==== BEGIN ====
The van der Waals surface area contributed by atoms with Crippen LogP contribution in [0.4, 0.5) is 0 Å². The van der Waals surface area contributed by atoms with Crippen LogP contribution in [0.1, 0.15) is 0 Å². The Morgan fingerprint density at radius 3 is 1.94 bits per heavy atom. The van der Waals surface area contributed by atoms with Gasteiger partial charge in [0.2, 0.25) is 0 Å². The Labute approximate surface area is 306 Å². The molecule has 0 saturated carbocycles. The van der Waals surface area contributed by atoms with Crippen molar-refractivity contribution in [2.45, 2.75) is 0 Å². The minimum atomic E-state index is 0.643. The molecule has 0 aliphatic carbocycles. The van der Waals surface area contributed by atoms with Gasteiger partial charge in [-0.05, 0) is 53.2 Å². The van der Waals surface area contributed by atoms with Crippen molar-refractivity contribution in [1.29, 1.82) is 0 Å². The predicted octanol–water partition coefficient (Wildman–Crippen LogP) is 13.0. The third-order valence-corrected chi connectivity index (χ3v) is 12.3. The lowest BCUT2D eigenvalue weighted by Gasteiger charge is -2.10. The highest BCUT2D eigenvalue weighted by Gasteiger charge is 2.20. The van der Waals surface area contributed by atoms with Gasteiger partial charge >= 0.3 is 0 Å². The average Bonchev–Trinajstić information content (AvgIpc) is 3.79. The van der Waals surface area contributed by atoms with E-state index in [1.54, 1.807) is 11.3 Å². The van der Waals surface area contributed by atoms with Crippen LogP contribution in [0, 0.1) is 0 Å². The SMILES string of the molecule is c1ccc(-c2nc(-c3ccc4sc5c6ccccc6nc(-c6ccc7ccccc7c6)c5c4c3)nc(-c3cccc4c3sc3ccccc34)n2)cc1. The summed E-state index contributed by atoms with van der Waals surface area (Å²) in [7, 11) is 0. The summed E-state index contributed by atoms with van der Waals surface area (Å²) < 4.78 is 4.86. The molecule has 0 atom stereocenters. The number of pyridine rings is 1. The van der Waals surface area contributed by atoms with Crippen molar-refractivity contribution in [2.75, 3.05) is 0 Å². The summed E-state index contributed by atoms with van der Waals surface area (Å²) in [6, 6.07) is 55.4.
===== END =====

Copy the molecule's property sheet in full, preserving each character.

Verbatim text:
The van der Waals surface area contributed by atoms with Crippen LogP contribution in [0.4, 0.5) is 0 Å². The van der Waals surface area contributed by atoms with Crippen LogP contribution in [0.1, 0.15) is 0 Å². The Morgan fingerprint density at radius 3 is 1.94 bits per heavy atom. The van der Waals surface area contributed by atoms with Gasteiger partial charge in [0.2, 0.25) is 0 Å². The Labute approximate surface area is 306 Å². The molecule has 0 saturated carbocycles. The van der Waals surface area contributed by atoms with Crippen molar-refractivity contribution in [2.45, 2.75) is 0 Å². The minimum atomic E-state index is 0.643. The molecule has 0 aliphatic carbocycles. The van der Waals surface area contributed by atoms with Gasteiger partial charge in [-0.05, 0) is 53.2 Å². The van der Waals surface area contributed by atoms with Crippen molar-refractivity contribution in [1.29, 1.82) is 0 Å². The predicted octanol–water partition coefficient (Wildman–Crippen LogP) is 13.0. The third-order valence-corrected chi connectivity index (χ3v) is 12.3. The lowest BCUT2D eigenvalue weighted by Gasteiger charge is -2.10. The highest BCUT2D eigenvalue weighted by Gasteiger charge is 2.20. The van der Waals surface area contributed by atoms with Gasteiger partial charge >= 0.3 is 0 Å². The average Bonchev–Trinajstić information content (AvgIpc) is 3.79. The van der Waals surface area contributed by atoms with E-state index in [1.54, 1.807) is 11.3 Å². The van der Waals surface area contributed by atoms with Crippen LogP contribution in [0, 0.1) is 0 Å². The SMILES string of the molecule is c1ccc(-c2nc(-c3ccc4sc5c6ccccc6nc(-c6ccc7ccccc7c6)c5c4c3)nc(-c3cccc4c3sc3ccccc34)n2)cc1. The summed E-state index contributed by atoms with van der Waals surface area (Å²) in [7, 11) is 0. The summed E-state index contributed by atoms with van der Waals surface area (Å²) < 4.78 is 4.86. The molecule has 0 atom stereocenters. The number of pyridine rings is 1. The van der Waals surface area contributed by atoms with Crippen molar-refractivity contribution in [2.75, 3.05) is 0 Å². The summed E-state index contributed by atoms with van der Waals surface area (Å²) in [6, 6.07) is 55.4.